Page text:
Pumpkins, pumpkins everywhere. If you have been anywhere out and about lately, you almost surely have run into pumpkins for sale.
Pumpkins are one of those fun things where all pumpkins are really a form of winter squash, but not all winter squash are pumpkins. They come in all shapes and sizes. There are warty ones, and white ones, and of course your orange jack-o’-lantern classics. It is more a matter of preference than anything else when deciding on which pumpkin to take home.
My daughter Mia this year has already followed in her Grandma Sue’s footsteps of being the one to pick out the biggest pumpkin she could find. The one rule was that you had to be able to carry it. We wandered over to Coulter’s in Westville and Mia took her time deciding on what she thinks is the best pumpkin ever, and she was able to carry it.
There are carving pumpkins that have an easier flesh to cut through, but typically don’t last too long if we end up with warm days before Halloween. Don’t place your carved pumpkin indoors, as the indoor temperatures will cause them to decompose quicker. Some folks will coat theirs with poly spray or hair spray to preserve them once carved, but since ours are fed to the goats after Halloween, we leave them all natural so that we don’t end up with a sick goat from trying to get our pumpkin to last a bit longer.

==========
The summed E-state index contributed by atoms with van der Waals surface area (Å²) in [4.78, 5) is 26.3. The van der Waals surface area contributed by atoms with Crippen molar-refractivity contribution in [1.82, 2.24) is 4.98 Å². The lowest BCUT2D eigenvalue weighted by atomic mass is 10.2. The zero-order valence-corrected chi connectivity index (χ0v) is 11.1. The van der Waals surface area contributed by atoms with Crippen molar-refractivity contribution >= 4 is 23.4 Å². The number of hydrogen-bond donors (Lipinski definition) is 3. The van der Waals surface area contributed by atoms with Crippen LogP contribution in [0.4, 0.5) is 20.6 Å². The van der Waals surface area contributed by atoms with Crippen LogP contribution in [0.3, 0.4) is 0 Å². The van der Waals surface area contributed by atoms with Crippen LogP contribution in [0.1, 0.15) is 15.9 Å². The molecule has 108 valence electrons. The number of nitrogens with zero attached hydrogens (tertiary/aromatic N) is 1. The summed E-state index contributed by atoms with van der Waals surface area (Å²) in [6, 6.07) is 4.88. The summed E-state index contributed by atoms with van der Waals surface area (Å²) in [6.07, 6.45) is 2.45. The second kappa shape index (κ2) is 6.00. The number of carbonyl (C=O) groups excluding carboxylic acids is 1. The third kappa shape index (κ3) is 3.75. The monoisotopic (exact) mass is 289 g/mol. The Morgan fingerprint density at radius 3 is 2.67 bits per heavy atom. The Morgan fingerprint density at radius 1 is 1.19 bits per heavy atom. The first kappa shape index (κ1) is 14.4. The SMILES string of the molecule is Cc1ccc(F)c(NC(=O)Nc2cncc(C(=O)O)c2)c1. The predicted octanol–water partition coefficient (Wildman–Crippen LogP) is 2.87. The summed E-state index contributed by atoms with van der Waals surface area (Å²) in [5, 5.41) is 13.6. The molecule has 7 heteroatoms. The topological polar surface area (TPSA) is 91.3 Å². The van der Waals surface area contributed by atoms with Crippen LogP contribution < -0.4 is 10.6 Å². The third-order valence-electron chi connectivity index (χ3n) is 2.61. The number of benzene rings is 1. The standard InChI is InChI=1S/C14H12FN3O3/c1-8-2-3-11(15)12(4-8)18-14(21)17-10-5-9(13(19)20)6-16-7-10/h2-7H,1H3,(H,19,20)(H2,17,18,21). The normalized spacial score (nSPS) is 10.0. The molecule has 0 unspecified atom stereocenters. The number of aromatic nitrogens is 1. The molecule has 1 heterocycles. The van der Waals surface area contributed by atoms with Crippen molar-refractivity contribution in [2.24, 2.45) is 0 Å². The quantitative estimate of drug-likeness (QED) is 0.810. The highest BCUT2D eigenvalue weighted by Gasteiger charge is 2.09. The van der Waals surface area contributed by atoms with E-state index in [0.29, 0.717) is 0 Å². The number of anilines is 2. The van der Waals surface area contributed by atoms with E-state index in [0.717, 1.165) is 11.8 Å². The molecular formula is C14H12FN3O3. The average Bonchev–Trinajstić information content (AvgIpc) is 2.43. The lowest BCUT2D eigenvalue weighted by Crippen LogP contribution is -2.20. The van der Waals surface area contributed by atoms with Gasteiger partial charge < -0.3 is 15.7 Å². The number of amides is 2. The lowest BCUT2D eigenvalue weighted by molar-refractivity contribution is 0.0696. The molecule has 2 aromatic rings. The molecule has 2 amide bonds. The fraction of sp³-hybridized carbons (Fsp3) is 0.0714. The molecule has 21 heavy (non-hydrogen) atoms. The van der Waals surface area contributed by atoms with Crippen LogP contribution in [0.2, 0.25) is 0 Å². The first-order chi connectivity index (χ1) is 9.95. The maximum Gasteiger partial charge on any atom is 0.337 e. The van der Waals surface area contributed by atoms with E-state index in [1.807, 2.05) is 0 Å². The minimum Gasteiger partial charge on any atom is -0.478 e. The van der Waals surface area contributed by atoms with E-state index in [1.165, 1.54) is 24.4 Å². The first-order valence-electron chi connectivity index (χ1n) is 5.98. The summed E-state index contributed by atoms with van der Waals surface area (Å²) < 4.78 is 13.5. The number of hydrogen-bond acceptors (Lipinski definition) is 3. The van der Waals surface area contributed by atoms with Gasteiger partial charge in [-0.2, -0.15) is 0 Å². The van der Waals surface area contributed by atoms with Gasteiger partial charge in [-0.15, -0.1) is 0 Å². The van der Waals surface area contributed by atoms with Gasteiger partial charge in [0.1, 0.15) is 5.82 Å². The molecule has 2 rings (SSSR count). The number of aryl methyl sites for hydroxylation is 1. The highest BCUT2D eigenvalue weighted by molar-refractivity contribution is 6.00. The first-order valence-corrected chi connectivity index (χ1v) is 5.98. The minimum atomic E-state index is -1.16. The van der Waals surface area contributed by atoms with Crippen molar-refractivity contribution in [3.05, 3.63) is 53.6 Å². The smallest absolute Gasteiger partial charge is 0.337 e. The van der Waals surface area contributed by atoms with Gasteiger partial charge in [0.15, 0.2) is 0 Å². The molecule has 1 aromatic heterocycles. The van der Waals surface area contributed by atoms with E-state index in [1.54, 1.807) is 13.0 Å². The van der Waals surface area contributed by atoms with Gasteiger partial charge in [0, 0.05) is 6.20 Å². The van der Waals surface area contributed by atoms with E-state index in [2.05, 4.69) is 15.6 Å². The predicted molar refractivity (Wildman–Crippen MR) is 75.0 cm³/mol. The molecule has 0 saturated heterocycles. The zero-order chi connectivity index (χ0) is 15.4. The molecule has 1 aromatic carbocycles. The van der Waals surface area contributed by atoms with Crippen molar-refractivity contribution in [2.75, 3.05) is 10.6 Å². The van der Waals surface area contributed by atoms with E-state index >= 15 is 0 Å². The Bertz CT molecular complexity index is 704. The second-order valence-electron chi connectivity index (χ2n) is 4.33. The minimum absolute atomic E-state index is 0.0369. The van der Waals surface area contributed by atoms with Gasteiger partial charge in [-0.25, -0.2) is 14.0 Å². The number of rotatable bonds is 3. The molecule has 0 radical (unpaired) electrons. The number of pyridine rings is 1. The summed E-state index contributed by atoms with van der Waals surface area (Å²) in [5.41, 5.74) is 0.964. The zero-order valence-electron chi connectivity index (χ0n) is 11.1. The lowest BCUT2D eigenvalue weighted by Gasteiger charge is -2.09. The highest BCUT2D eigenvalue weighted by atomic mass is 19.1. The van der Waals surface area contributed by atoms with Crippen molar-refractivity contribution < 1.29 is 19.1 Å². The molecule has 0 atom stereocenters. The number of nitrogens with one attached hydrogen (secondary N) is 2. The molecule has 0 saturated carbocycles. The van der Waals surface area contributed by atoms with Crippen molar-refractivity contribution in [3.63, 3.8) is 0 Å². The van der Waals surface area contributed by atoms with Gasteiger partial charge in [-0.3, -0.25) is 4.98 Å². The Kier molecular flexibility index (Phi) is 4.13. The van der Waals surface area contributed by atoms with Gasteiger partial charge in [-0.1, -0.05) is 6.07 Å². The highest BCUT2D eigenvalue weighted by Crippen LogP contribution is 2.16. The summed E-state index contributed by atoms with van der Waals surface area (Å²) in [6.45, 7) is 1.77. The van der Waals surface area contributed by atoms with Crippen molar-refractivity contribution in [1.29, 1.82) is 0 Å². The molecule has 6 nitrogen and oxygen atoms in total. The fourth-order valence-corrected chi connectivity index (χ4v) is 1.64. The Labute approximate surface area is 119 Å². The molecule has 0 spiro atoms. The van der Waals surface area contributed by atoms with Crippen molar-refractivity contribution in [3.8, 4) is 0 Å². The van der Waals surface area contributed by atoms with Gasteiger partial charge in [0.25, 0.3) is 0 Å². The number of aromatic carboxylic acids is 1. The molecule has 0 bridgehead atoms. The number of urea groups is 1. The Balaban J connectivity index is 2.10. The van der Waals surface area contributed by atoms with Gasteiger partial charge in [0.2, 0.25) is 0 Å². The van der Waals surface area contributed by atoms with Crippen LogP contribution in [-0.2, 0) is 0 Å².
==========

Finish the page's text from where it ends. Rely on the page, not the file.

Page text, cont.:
If you are looking for indoor pumpkin that you can carve there are now decorator ones in stores made of foam type material that you can carve and leave indoors forever. And if carving isn’t your thing, those little mini pumpkins usually are OK to hold up a couple weeks indoors, just don’t forget about them.
If you are looking for a pumpkin that you will be wanting to eat, then you will need to be a bit choosier. Pie pumpkins are the best actual pumpkin to cook with, but winter squash tastes quite a bit better in my opinion. If you are baking a pie, look for a variety with a dry flesh inside, usually you can ask or there will be signage telling you which squash is best for which applications.
If you are wanting a squash for soup, you will of course be looking for one with a higher water content. One of my favorite heirloom varieties is Galeux D’ Eysines which is also called a Peanut Squash because it is covered with bumpy growths that look like peanuts.
All-purpose winter squash does exist as well where you could roast them, make pies, or even soups all from one variety. I typically will roast them first, and if there is any left over, I will usually craft it into a soup, which tastes all the better using roasted squash. Jarrahdales which are a blue/green color and bright orange Hubbard squashes are perfect for this.
Many of the pumpkin farms in our area and stores carry a variety of all types of winter squash and pumpkins, but to get the very best, I tend to go to the farmers market on years such as this when I didn’t grow my own. There you can hear real experience from the farmer on how they use the squash themselves.
Be sure to get out there and try some of this wonderful fall goodness and carve a few pumpkins while you are at it.
Sacha Burns is an organic gardener and owner of Sunkissed Organics in Pinola. She may be reached at firstname.lastname@example.org.